Individuals who have sleep-related breathing disorder appear significantly more likely to develop depression, with odds of depression increasing as breathing disorders becomes more severe, according to a study in the September 18 issue of Archives of Internal Medicine, a theme issue on sleep.
Paul E. Peppard, PhD, and colleagues at the University of Wisconsin–Madison evaluated 1,408 adults (788 men, 620 women) who were between the ages of 30 and 60 at the beginning of the study, in 1988. The participants stayed overnight in a laboratory once every four years, during which time sleep was monitored with a test known as polysomnography and breathing disturbances were recorded. By May 2005, 449 participants had completed one sleep study, 382 completed two, 319 completed three and 258 completed four, for a total of 3,202 sleep studies. At each sleep study, body mass index was recorded and interviews and questionnaires completed by participants provided information about medical history, lifestyle habits, demographics and whether they had difficulty sleeping at night (insomnia) or felt sleepy during the day.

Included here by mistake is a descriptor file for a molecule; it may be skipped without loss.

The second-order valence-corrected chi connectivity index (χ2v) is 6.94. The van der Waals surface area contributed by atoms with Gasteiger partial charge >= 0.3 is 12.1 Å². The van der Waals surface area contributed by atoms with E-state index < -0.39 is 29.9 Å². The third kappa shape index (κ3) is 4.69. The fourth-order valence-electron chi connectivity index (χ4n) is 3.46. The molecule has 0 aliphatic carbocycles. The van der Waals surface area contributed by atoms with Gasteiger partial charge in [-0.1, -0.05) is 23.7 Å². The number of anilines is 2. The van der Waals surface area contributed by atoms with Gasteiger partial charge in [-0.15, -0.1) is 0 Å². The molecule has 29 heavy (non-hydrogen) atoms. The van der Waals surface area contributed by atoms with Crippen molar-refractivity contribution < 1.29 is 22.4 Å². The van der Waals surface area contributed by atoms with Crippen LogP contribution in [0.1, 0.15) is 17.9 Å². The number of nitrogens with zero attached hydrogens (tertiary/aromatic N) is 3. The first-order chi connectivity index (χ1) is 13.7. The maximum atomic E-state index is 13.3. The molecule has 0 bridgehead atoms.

Compared with patients without sleep-related breathing disorder, those with minimal cases of the condition were 1.6 times as likely to be depressed; those with mild cases, twice as likely; and those with moderate or worse, 2.6 times as likely. Individuals whose breathing problems worsened over time increased their risk for depression.